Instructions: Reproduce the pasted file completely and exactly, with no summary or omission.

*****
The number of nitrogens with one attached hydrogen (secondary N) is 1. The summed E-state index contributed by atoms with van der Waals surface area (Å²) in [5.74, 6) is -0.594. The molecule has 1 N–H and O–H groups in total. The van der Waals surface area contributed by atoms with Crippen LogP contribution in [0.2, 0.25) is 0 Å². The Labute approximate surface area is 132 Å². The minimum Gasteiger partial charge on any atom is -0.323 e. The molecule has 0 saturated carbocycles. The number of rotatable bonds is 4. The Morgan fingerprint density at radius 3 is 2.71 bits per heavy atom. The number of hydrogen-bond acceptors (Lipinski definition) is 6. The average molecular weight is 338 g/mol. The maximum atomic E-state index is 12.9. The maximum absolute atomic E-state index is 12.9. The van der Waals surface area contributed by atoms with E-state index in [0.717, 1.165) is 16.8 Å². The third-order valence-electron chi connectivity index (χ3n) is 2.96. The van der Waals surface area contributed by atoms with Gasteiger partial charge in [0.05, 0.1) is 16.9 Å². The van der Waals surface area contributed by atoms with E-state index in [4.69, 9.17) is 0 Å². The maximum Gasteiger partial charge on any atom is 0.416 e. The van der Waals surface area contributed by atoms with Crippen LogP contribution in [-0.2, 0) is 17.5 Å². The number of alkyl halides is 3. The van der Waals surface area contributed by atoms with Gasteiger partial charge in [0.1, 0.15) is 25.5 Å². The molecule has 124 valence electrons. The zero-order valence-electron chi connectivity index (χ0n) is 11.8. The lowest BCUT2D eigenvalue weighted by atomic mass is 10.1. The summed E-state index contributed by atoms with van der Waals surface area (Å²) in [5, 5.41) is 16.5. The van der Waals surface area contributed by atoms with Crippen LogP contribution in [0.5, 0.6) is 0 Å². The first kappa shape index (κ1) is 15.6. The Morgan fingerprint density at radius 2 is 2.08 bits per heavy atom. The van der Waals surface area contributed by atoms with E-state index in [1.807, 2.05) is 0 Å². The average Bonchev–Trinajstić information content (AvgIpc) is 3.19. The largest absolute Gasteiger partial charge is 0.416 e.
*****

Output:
The number of nitrogens with one attached hydrogen (secondary N) is 1. The summed E-state index contributed by atoms with van der Waals surface area (Å²) in [5.74, 6) is -0.594. The molecule has 1 N–H and O–H groups in total. The van der Waals surface area contributed by atoms with Crippen LogP contribution in [0.2, 0.25) is 0 Å². The Labute approximate surface area is 132 Å². The minimum Gasteiger partial charge on any atom is -0.323 e. The molecule has 0 saturated carbocycles. The number of rotatable bonds is 4. The Morgan fingerprint density at radius 3 is 2.71 bits per heavy atom. The number of hydrogen-bond acceptors (Lipinski definition) is 6. The average molecular weight is 338 g/mol. The maximum atomic E-state index is 12.9. The maximum absolute atomic E-state index is 12.9. The van der Waals surface area contributed by atoms with E-state index in [0.717, 1.165) is 16.8 Å². The third-order valence-electron chi connectivity index (χ3n) is 2.96. The van der Waals surface area contributed by atoms with Gasteiger partial charge in [0.05, 0.1) is 16.9 Å². The van der Waals surface area contributed by atoms with E-state index in [4.69, 9.17) is 0 Å². The maximum Gasteiger partial charge on any atom is 0.416 e. The van der Waals surface area contributed by atoms with Crippen LogP contribution in [-0.2, 0) is 17.5 Å². The number of alkyl halides is 3. The van der Waals surface area contributed by atoms with Gasteiger partial charge in [0.1, 0.15) is 25.5 Å². The molecule has 124 valence electrons. The zero-order valence-electron chi connectivity index (χ0n) is 11.8. The lowest BCUT2D eigenvalue weighted by atomic mass is 10.1. The summed E-state index contributed by atoms with van der Waals surface area (Å²) in [5, 5.41) is 16.5. The van der Waals surface area contributed by atoms with Crippen LogP contribution in [0.5, 0.6) is 0 Å². The first kappa shape index (κ1) is 15.6. The Morgan fingerprint density at radius 2 is 2.08 bits per heavy atom. The van der Waals surface area contributed by atoms with E-state index in [1.807, 2.05) is 0 Å². The average Bonchev–Trinajstić information content (AvgIpc) is 3.19. The largest absolute Gasteiger partial charge is 0.416 e.